Freight demand synthesis with mode choice-a combined estimation procedure

Kalahasthi, Lokesh Kumar
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Holguín-Veras, José
Mitchell, John E.
Wang, Xiaokun (Cara)
He, Xiaozhang
Reilly, Jack
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Transportation engineering
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The scope of the research is limited to intercity or regional freight that are transported by two mutually exclusive and collectively exhaustive modes, truck and rail. The freight flows associated with, imports, exports are not included. The trip distribution flows are assumed to follow a doubly constrained gravity model with negative exponential impedance function; a binary logit model with utility depending only on the impedance is assumed for mode choice; and Noortman and van Es’ empty trip models for both truck and rail. An optimization model that minimizes the sum of squared errors between the observed and estimated link flows provides the basis of model calibration. The calibration process entails the computation of four parameters (gravity, mode choice, truck empty trip, and rail empty trip models). The optimization algorithms involved both convex and nonconvex methods, because the objective function is nonconvex with respect to the mode choice parameter. Two methods, Ordinary Least Squared (OLS) inference and an interior point method with a set of random starting points (multi-start algorithm), were tested to overcome the non-convexity of the problem. The results indicate that the multi-start algorithm provided closer estimates to the global optimal mode choice parameter compared to OLS inference. The potential of the methodology developed in regional freight transportation planning is demonstrated using a test case based on a national level freight transportation planning scenario in Bangladesh. The challenges involved with the estimation and validation of model parameters are also discussed. The approach to FDS in this research provides the freight transportation planners and policy makers a faster and cheaper way to assess the outcomes with considerable accuracy.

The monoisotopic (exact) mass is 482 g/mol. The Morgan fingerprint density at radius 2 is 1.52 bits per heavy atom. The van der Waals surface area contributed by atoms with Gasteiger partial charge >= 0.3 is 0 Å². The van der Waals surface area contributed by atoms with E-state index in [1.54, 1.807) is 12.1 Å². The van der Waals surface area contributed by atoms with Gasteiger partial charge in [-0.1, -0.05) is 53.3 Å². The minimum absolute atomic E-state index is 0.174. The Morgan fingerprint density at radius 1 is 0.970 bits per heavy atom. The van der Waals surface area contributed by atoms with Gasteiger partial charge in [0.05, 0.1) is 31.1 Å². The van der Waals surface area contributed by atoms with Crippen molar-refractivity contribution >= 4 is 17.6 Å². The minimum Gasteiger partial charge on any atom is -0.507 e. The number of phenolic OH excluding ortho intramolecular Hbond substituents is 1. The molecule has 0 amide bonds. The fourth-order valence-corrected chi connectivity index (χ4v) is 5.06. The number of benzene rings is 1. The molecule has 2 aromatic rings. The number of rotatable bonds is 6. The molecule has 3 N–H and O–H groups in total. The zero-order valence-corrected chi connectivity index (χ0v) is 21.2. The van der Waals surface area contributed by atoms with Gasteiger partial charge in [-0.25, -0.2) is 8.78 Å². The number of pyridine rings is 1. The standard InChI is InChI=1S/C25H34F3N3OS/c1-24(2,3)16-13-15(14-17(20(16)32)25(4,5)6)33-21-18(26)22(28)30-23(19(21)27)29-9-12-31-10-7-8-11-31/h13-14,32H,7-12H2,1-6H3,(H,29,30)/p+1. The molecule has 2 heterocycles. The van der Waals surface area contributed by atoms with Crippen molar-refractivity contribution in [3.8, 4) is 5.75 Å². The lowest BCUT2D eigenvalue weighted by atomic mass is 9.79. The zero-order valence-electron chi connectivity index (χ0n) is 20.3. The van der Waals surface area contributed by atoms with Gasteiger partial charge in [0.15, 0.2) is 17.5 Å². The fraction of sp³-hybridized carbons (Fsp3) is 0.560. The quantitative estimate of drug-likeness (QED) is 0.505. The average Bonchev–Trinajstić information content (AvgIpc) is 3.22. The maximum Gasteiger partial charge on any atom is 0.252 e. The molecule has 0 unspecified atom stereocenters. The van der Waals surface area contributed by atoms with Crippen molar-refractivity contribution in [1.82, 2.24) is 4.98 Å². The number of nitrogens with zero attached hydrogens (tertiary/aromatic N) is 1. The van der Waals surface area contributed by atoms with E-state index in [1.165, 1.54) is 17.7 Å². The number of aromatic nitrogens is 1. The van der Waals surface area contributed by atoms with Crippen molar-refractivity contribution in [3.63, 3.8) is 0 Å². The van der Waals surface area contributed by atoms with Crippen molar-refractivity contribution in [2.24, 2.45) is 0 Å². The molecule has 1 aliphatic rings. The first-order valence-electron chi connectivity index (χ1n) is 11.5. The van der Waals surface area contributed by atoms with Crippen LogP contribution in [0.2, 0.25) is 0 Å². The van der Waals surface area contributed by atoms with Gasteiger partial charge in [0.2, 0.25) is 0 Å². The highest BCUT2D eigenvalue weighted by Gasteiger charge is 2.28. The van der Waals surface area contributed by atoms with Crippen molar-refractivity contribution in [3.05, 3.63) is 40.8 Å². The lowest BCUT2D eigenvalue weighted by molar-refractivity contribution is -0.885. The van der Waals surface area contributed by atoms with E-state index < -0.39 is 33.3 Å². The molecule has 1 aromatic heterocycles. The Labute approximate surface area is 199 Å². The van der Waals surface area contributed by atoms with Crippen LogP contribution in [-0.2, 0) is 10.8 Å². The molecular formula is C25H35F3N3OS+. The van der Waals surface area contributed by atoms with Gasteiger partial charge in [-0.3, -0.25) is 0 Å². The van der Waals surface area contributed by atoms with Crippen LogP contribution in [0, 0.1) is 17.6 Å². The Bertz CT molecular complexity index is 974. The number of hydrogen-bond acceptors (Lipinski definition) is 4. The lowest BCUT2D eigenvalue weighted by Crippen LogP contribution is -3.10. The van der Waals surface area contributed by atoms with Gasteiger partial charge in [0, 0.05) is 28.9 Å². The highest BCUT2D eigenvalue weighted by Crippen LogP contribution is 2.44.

August 2018
School of Engineering
Dept. of Civil and Environmental Engineering
Rensselaer Polytechnic Institute, Troy, NY
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